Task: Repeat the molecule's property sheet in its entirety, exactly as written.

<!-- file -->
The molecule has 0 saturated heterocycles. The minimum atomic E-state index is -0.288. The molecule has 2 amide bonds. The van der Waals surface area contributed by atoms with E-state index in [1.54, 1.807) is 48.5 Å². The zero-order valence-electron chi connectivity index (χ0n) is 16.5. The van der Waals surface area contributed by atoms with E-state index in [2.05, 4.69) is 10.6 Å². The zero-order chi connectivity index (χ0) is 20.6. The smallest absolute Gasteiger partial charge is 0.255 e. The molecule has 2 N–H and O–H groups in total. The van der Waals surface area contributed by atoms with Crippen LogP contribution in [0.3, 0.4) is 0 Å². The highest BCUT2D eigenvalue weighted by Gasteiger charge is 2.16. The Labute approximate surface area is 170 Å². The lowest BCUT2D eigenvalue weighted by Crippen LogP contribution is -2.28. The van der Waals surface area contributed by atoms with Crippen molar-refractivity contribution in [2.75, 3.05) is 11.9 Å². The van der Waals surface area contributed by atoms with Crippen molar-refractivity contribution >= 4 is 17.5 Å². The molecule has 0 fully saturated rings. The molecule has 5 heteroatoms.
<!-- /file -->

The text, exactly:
The molecule has 0 saturated heterocycles. The minimum atomic E-state index is -0.288. The molecule has 2 amide bonds. The van der Waals surface area contributed by atoms with E-state index in [1.54, 1.807) is 48.5 Å². The zero-order valence-electron chi connectivity index (χ0n) is 16.5. The van der Waals surface area contributed by atoms with E-state index in [2.05, 4.69) is 10.6 Å². The zero-order chi connectivity index (χ0) is 20.6. The smallest absolute Gasteiger partial charge is 0.255 e. The molecule has 2 N–H and O–H groups in total. The van der Waals surface area contributed by atoms with Crippen LogP contribution in [0.3, 0.4) is 0 Å². The highest BCUT2D eigenvalue weighted by Gasteiger charge is 2.16. The Labute approximate surface area is 170 Å². The lowest BCUT2D eigenvalue weighted by Crippen LogP contribution is -2.28. The van der Waals surface area contributed by atoms with Crippen molar-refractivity contribution in [2.75, 3.05) is 11.9 Å². The van der Waals surface area contributed by atoms with Crippen molar-refractivity contribution >= 4 is 17.5 Å². The molecule has 0 fully saturated rings. The molecule has 5 heteroatoms.